Posting in Government
The Defense Advanced Research Projects Agency (DARPA) has taken a novel approach to combating fire - developing a bass cannon that can put out fires with pure sound.
The Defense Advanced Research Projects Agency (DARPA) has taken a novel approach to combating fire -- developing a bass cannon that can put out fires with pure sound.
A new video from the agency shows how to extinguish burning fuel by trapping it in an acoustic field generated by surrounding speakers. Officially referred to as "acoustic suppression of flame", each speaker emits a low frequency to increase the rate of air velocity. By manipulating this, the origin of the fire's combustion -- the flame boundary layer -- can be disrupted.
When the air velocity changes, the flame boundary layer -- where combustion occurs -- begins to thin. Not only this, but by disturbing the surface, the acoustic fields lead to higher fuel vaporizaton. This results in widening the flame, but more importantly, it brings down the overall temperature of a blaze.
In the video below, the demonstrators have shown that by using the correct bass frequencies, a flame can be extinguished quickly and effectively.
Remarking on the overall impact of the research, DARPA program manager Matthew Goodman said:
"We have shown that the physics of combustion still has surprises in store for us. Perhaps these results will spur new ideas and applications in combustion research."
Traditionally, fire-suppression technologies focus on disrupting the chemical reactions that result in combustion. However, if you take a physics perspective on the make-up of flames, the phenomenon is cold plasma. DARPA theorized that by using techniques applied in physics rather than chemistry, it may be possible to extinguish flames without water or solution.
This kind of technology, once developed further, could be applied to enclosed spaces -- such as military ship holds, ground vehicles or aircraft cockpits. Blazes in these kinds of areas can cause extreme damage, and traditional methods to combat fire may not be easy to carry out. An example is the shipboard fire on the aircraft carrier USS George Washington in May 2008 which burned for 12 hours, causing an estimated $70 million in damage.
Image credit: DARPA
Jul 16, 2012
Boys and girls, don't be so quick to criticize this discovery/re-discovery. I would suggest that it's easier and far more sanitary to carry around an electric powered fire extinguisher than a Bass or Carp shooting cannon for extinguishing a fire. What I want to know is whether or not the same principles of physics used to disrupt combustion can be used to enhance combustion. If I play heavy metal music under the hood really loud, will I get better mileage?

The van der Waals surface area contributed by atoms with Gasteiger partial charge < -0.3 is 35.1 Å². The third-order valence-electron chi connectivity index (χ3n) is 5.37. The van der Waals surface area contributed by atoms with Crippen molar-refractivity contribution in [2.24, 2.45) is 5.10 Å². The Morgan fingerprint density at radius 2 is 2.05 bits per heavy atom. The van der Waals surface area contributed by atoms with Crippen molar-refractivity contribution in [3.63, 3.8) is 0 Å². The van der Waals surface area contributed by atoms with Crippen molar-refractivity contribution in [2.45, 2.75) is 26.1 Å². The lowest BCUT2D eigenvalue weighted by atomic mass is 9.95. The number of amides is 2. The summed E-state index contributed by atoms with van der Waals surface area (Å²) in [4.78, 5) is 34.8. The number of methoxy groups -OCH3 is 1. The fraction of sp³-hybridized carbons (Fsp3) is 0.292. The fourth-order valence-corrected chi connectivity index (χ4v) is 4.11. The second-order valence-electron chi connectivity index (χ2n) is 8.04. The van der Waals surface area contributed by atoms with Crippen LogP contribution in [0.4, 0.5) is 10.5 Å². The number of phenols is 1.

Along with the 747 Laser Beam Jets developed to shoot down Missles, (etc.) Already in the arsenal,, add a Bass Cannon 747 or other "Skunk Works" Delivery Vehicles for "Various" Uses . ( For those who will make fun of this, no worries, this comment has been "Captured" and Read by those who need to see it ).
firing a cannon loaded with bass at a fire might very well put it out, but so would the same load of carp (being very careful with the spelling of that).
Back in the day they used to use dynamite to put out oil fires.The force of the explosion disrupted the fire and it consumed most of the oxygen. If you could design something the size of a flame thrower that actually disrupted the flames in close proximity, it might be of use because you could then use an extension cord instead of a fire hose. That said, if the sound wave ended up destroying what you are trying to save then its not necessarily a good alternative.
Sorry, I have nothing but visions of the authorities deploying Motorhead v's Forest Fire in my head. Ace of Spades indeed - LOL.
In the demo, the flame source is about half the size of the acoustic tube which appears on 2 opposing sides of the flame source. A small hand held fire extinguisher would be easier to put out this flame and I can't see from this demo how you would surround a building or shipboard fire with such a cumbersome apparatus.
If the sound has to be loud enough to cause ear damage or to cause collateral damage to items within close range of the fire, this may not be a good idea. In our main server room, we have a gas extinguisher system that simply pushes all the oxygen out of the room. It's non-toxic and if a person is caught in the blast, they only have to hold their breath as they walk out. More details about amplitude and frequency of the acoustic extinguisher would be welcome.